Article  Google Scholar 

  24. 24.

    Facundo HV, Gurak PD, Mercadante AZ, Lajolo FM, Cordenunsi BR. Storage at low temperature differentially affects the colour and carotenoid composition of two cultivars of banana. Food Chem. 2015;170:102–9. doi:10.1016/j.foodchem.2014.08.069.

    CAS  Article  PubMed  Google Scholar 

  25. 25.

    Green MD, Hostetler DM, Nettey H, Swamidoss I, Ranieri N, Newton PN. Integration of novel low-cost colorimetric, laser photometric, and visual fluorescent techniques for rapid identification of falsified medicines in resource-poor areas: application to artemether–lumefantrine. Am J Trop Med Hyg. 2015;92(6 Suppl):8–16. doi:10.4269/ajtmh.14-0832.

    CAS  Article  PubMed  PubMed Central  Google Scholar 

  26. 26.

    Steele G. Preformulation as an aid to product design in early drug development. In: Gibson M, editor. Pharmaceutical preformulation and formulation. 2nd ed. New York: Informa Healtcare USA, Inc; 2009. p. 206–7.

    Google Scholar 

  27. 27.

    Bhugra D, Ventriglio A, Till A, Malhi G. Colour, culture and placebo response. Int J Soc Psychiatry. 2015;61(6):615–7. doi:10.1177/0020764015591492.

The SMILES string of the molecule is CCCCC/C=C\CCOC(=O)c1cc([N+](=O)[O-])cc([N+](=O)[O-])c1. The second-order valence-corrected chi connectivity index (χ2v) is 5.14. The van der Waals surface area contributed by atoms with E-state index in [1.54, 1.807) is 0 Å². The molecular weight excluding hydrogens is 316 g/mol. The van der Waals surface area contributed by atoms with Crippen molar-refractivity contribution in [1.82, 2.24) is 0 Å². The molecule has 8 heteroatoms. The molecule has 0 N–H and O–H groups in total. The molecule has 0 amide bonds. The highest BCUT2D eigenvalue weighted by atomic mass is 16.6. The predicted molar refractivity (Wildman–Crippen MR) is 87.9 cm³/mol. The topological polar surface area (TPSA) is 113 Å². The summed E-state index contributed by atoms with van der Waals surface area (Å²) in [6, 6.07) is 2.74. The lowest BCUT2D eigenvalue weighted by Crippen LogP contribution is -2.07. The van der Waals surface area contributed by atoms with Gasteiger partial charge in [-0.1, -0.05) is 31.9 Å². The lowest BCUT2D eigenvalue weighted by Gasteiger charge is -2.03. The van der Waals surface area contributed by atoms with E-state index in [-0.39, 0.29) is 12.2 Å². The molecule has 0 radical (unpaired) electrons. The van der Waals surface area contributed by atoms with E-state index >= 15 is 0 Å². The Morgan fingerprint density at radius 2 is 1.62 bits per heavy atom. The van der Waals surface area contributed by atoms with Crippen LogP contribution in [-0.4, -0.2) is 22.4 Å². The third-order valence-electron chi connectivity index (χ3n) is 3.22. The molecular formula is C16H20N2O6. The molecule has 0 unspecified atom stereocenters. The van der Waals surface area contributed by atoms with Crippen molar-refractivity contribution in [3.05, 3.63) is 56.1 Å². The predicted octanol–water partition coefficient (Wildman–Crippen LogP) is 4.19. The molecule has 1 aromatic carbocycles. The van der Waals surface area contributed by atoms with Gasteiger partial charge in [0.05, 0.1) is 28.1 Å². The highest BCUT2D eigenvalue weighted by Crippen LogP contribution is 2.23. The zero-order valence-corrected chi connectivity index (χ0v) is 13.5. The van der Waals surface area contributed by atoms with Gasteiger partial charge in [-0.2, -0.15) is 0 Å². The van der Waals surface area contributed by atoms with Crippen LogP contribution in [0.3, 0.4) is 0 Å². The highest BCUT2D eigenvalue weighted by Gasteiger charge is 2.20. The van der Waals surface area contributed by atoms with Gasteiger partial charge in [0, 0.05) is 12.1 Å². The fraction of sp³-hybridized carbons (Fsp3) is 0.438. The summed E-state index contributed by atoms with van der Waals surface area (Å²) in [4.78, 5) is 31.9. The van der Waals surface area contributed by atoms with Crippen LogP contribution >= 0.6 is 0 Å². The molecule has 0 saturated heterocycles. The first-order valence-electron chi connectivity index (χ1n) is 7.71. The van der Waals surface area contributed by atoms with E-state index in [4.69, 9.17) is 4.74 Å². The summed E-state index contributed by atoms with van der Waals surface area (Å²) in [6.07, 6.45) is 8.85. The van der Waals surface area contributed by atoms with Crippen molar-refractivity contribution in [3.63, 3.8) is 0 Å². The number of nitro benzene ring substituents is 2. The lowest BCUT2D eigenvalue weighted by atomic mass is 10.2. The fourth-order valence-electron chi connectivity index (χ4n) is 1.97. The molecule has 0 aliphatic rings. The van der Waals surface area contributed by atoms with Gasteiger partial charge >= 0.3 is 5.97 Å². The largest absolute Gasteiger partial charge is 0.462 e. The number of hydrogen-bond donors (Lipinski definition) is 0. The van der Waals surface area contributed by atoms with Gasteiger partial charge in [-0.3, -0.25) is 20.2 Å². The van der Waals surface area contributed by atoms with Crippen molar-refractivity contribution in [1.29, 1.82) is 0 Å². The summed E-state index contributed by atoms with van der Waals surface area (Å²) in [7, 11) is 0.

Article  PubMed  Google Scholar 

  28. 28.

    Leon K, Mery D, Pedreschi F, Leon J. Color measurement in L∗ a∗ b∗ units from RGB digital images. Food Res Int. 2006;39(10):1084–91. doi:10.1016/j.foodres.2006.03.006.

    Article  Google Scholar 

  29. 29.

    Tung FF, Goldstein GR, Jang S, Hittelman E. The repeatability of an intraoral dental colorimeter. J Prosthet Dent. 2002;88(6):585–90. doi:10.1067/mpr.2002.129803.

    Article  PubMed  Google Scholar 

  30. 30.

    CLM-194 User Guide, Digital handheld colorimeter, Eoptis, Rev. 1.04-03/2014.

  31. 31.

    Yam KL, Papadakis SE. A simple digital imaging method for measuring and analyzing color of food surfaces. J Food Eng. 2004;61(1):137–42. doi:10.1016/S0260-8774(03)00195-X.

    Article  Google Scholar